18/07/14 20:49 Filed in: 2014
Directed by: Gareth Edwards
Starring: Aaron Taylor-Johnson
This review was originally tweeted in Real-time from the back row of a movie theater and appears @BackRoweReviews. Though efforts were made to tease rather than ruin this movie’s memorable lines and moments, some spoilers may exist in the following evaluation. The original tweets appear in black, while follow-up comments appear in red. For concerns over objectionable content, please first refer to one of the many parental movie guide websites. All ratings are based on a four star system. Happy reading!
The redacted opening credits is a nice touch.
Should be “are” instead of “is.” Eh.
Not an earthquake...a pattern.
That last part is right up John Nash’s alley (reference A Beautiful Mind).
One last longing look through the circular window.
“My wife died here!” Superb acting from the man who brought Walter White to memorable life.
Unfortunately, and uncannily, the very instant Cranston exits stage right the film gets flushed down the crapper.
The old Godzilla mutated from radiation. This creature eats radiation. Consumes nuclear bombs whole.
Wouldn’t chewing on a bomb cause it to explode in the creature’s face though? Destroying it and everything else around it in an expansive circumference?
Terror in Vegas. The city will never be the same...the wages of sin.
Boy, I hope Wayne Newton got out okay.
Shine your flashlight right at the creature. Great idea.
These trained soldiers are no smarter than the kids in Jurassic Park when they shine their flashlight right into the T-Rex’ eyeball. Actually, the kids are smarter…at least Tim tries getting panicked Lex to turn off the flashlight. Trained soldiers should know better. Nitpick #1034 for this movie.
Why do action movies always pick on the Golden Gate Bridge?
X-Men: The Last Stand (2006) and Rise of the Planet of the Apes (2011) to name just two examples.
It’s raining fighter jets.
Multimillion dollar raindrops.
“If you don’t walk out, you don’t come back at all.” Sounds like dialog I would write...in the eighth grade.
The battle of the leviathans. Why do they always have to fight in a city?
This is an elemental contrivance in this brand of disaster picture. These gargantuan beasts would probably, instinctively, battle out in some vast open space rather than mix it up in close quarters with buildings constantly toppling down on them. Of course, such a battle wouldn’t contain any visceral thrills since no humans would be imperiled by such a colossal confrontation.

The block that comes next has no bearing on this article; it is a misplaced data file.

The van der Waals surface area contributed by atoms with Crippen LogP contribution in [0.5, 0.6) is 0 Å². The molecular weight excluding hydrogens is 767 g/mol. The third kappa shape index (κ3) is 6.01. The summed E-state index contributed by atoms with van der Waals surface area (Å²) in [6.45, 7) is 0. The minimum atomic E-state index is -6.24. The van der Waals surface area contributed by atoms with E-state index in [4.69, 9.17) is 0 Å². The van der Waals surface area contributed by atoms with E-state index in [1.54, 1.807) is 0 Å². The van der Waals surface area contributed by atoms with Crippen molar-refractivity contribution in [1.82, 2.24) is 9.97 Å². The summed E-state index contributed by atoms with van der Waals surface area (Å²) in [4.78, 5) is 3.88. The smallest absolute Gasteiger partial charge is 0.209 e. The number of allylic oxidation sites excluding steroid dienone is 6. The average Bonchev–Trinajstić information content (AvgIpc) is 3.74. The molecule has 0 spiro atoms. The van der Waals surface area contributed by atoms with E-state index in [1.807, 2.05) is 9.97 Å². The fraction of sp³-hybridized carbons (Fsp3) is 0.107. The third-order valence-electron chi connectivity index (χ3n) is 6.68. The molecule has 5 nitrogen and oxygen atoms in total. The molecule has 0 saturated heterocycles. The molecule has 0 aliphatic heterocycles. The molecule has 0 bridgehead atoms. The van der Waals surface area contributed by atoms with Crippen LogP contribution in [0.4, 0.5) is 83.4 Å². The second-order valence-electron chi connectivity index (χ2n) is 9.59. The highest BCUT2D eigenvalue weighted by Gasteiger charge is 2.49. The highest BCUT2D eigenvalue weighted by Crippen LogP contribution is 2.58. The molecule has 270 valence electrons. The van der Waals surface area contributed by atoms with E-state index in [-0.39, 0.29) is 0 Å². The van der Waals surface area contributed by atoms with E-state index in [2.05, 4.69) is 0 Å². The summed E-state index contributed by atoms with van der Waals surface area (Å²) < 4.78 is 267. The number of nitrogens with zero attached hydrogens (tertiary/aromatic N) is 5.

Why did Godzilla wait until after it got beaten into submission to use its laser breath?
The easy answer is that the writers needed to build some tension into the scene, and the only way to do that is to make it appear as if Godzilla might be defeated. Either that, or Godzilla is just toying around with his assailants.
Final analysis: maximum destruction with minimum plot. Serves its purpose if a disaster film is on the menu.
Although, there are far, far better films in this Thriller subgenre (disaster movie) to watch than this.
Rating: 2 out of 4 stars. Edges out Pacific Rim by that much. Needed some humor. Broderick could’ve helped.
It’s been sixteen years since the last American Godzilla (1998) premiered; the Japanese produced Godzilla 2000 was released, ironically, in 1999…and was awful. Many people, myself included, felt that the Matthew Broderick version, which featured baby Godzillas thrashing about like raptors from Jurassic Park (1993), had efficiently and effectively killed off the franchise…at least in the West. Although this film is a gigantic lizard leap ahead of the last Godzilla, it’s still riddled with outlandish monsters, dunderheaded strategies for stopping the creatures and a plot that’s consistently servile to the unrelenting barrage of action sequences. There are tons of things to find fault with and poke fun at in the movie, but ultimately, this movie is a squandered opportunity to tell a topical, salient story of how climate change can bring about our doom. The movie also had the chance to deal with the loss of a loved one and the restoration of a strained relationship between a father and son. All of these attempts at foregrounding genuine human emotion are abandoned after the first twenty minutes and then it’s back to business as usual with lumbering behemoths rampaging through our major cities just for the fun of it (and because it’ll serve as fodder for a top selling video game). In place of anything substantive, the movie resorts to the silly brand of monster melee that’s become the hallmark of every Godzilla movie to date. In truth, the only thing I like about this movie, other than Cranston’s presence…however brief, was the “against type” role the titular creature serves in the movie. I only spent $2 on the movie and still feel shortchanged. Watch at your own peril.